Obviously your website should also have a good about page with links to your online profiles and your books. Having separate pages for each of your books is a great idea and can help you really dominate the search results when people are searching for your stuff.
Have an Internal Linking Strategy
You need well-placed links throughout your website. Your navigation should be easy to follow. Your pages should be linked together skillfully. Put links in your blog posts to other content on your website. Make sure everything flows together and give people quick and easy access to other relevant content. If there’s an opportunity somewhere on a page to link to another page, do it.
Know Your Audience
You can’t just target other writers. While writers are more likely to read more than the average person, writers have tons of friends who are writers, and they can’t buy every book by a writer. You need to branch out and create content that isn’t just for writers. Find out what your readers like, and write about these topics. But don’t have a blog of infinite topics and infinite voices. There needs to be some sense of consistency throughout.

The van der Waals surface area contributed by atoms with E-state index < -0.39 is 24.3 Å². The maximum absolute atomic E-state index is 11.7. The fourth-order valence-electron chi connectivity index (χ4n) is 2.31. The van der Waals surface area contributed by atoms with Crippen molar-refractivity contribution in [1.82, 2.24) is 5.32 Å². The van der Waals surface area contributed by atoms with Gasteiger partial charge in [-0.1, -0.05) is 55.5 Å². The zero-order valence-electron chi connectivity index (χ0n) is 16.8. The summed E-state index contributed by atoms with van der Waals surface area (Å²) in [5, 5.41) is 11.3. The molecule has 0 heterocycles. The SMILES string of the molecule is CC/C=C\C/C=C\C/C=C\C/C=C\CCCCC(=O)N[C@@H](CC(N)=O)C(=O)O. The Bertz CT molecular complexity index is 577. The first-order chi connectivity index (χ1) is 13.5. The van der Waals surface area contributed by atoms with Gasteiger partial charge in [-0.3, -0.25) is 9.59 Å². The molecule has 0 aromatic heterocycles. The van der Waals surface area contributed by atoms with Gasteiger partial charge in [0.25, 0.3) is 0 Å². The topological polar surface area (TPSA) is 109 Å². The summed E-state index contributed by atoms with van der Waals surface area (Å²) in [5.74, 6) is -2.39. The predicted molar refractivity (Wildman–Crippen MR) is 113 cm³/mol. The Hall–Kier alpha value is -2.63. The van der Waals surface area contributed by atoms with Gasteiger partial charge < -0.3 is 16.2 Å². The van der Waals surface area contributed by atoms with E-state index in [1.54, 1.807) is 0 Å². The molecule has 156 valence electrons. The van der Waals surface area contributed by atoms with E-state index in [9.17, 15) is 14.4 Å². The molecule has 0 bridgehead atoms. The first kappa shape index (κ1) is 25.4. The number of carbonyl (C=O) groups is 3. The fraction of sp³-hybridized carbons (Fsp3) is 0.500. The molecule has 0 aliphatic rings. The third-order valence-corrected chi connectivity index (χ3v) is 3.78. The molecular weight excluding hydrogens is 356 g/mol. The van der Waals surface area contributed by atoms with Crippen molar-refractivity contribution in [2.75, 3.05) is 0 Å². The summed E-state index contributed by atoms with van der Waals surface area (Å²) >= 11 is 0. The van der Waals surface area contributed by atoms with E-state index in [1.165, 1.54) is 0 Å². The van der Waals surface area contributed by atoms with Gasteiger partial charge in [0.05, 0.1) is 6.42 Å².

Back in the heyday of SEO, blog comments were a huge thing. You could build links and rank better by commenting on blog posts all over the web, even if they had nothing to do with your content. Now, these links don’t help you at all from an SEO perspective. Every platform under the sun automatically adds a “nofollow” tag to all blog comments. That means no link equity will be passed to your website (these links have no value in the eyes of the search engines). But that doesn’t mean that commenting on other writing blogs is a worthless exercise. It’s actually a great way to get your voice out there and be part of the discussion. People get to know you that way. And when it comes to comments on your own blog posts, allow them and respond to as many as possible. This helps build relationships.
We’ve only covered a few essential SEO topics here, and we covered them pretty quickly. You aren’t an SEO expert because you read this article. If you want to become great at SEO, do that instead of being an author. You will probably make a lot more money.
Great SEO is hard. But no one is asking you to be great at SEO. Your job as an author is to have the basics in place so you can perform well in the search results. You also have to be realistic. You aren’t going to rank at the top of Google for “books” or “writer.” If you have a specific niche, maybe you can rank well on that. But your first priority is to rank at the top for your own name. Once that’s accomplished, then you can start casting wider nets and bringing more traffic to your author website.
Have questions about SEO? Fire away in the comments or send me an email and I’ll help you out as best I can.